Khek Chan Rasmey was warned by her husband many times to stop her activism. She had been participating in the campaigns for housing rights in the wake of mass evictions in her neighborhood of Boeung Kak lake.
She had been particularly active in 2012, taking part in demonstrations calling for the release of 13 jailed activists, when she was hit with a stream of water from a fire truck, causing complications with her pregnancy and a miscarriage.
“He was worried about my health,” Khek Chan Rasmey said in a recent interview. “When I was sprayed with water, I lost my baby.”
She was told what many women activists have reported being told to stop the protests or get divorced. And, like many, she kept protesting.
“Advocacy has led to big losses for me,” she said. “It has led to a family breakdown.”
Khek Chan Rasmey and many women like her have been forced to make a difficult choice—to join a growing movement of housing rights activism, or to remain home. If they chose activism, they face the prospect of beatings by the authorities, arrest and even prison. If not, they fear they will lose even more: their homes, their rights, and a secure future for their families.
Countless demonstrations in recent years have been filled with women. They attend rallies and protests often, while their husbands are out earning money to keep their families afloat. That leaves them little time to take care of the home or to cook, leading to problems with their marriages and family life. And then there are the effects of protesting, as well.
“We are emotionally affected, since whenever we campaign, often there’s violence, so that makes us short tempered,” Khek Chan Rasmey said.
But these are the costs she must bear to secure the future of the next generation, she said. “If I don’t protest now, in the future, my children will face even more severe injustices, because I did not dare to talk, to stand up for what is ours and for the truth.”
Ou Virak, chairman of the board at the Cambodian Center for Human Rights, said women activists should be considered role models and heroes for their courage. “What matters is whether we give them a chance or not,” he said.
About half a million people have been affected by land disputes since 2000, the rights group Licadho says. One of the largest was Boeung Kak lake. A 2007 deal between the city and a developer led to the forced evictions of thousands of people and the filling of a major lake in the north of the city. Some families took money, while others took a relocation deal that many said later was inadequate. And still others protested—up to 80 percent of them women. Thirteen women were arrested in May 2012, serving a month in jail before they were released.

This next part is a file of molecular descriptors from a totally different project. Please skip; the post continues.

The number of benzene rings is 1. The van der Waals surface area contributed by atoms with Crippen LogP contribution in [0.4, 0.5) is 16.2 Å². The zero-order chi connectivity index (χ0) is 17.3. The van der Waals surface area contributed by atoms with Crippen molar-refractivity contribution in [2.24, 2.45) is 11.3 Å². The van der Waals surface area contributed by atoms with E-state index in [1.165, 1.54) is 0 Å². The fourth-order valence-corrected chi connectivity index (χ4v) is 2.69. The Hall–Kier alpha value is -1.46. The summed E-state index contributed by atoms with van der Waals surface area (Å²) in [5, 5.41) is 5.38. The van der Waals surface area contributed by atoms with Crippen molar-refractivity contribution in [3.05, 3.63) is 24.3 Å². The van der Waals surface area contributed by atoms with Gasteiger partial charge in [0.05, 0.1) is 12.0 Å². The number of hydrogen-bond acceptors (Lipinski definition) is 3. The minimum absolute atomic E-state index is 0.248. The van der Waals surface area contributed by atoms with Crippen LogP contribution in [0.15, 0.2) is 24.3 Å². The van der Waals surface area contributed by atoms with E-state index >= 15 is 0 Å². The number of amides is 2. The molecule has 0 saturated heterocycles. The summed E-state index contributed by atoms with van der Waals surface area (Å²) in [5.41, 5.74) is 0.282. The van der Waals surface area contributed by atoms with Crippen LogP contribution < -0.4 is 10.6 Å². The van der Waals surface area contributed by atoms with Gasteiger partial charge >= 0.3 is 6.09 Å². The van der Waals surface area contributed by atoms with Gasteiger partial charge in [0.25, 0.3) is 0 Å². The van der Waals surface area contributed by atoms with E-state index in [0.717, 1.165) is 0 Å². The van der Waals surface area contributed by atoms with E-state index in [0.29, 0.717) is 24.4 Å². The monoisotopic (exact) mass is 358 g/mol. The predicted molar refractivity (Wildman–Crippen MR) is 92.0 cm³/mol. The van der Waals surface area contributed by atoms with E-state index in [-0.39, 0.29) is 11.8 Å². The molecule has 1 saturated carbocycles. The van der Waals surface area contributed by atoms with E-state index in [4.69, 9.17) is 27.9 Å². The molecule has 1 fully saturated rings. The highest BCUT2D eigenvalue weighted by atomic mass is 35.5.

Besides harassment from authorities, women face difficulties at home, including, for some, domestic violence. “They are active with their community work, and when they come home, they fight with their spouses,” said Bov Sorphea, one of the community leaders for Boeung Kak.
Bov Sorphea said that despite the risks at home, many women remain committed. “If I do not protest for the land in Boeung Kak, we would have lost our shelter,” she said. “Would we then be happy in the family?”
Licadho says that women who are the most active campaigners are some with the more troubles at home—sometimes leading to divorce or abuse.
“The fact that some men cannot accept their wives’ new roles and resort to violence is particularly troubling,” Licadho Director Naly Pilorge said.
For Khek Chan Rasmey, the choice was clear. She told her husband she would keep campaigning, despite his concerns. It was then that he got angry with her, beating her across the back with a chair before leaving her. He has not come back.
“What we’ve done, putting family happiness aside for the time being, is like a wave in a storm,” she said. “If I can deal with it for the moment, then I can get happiness for my children for the rest of their lives. Once we finish this, I can be a good wife again.”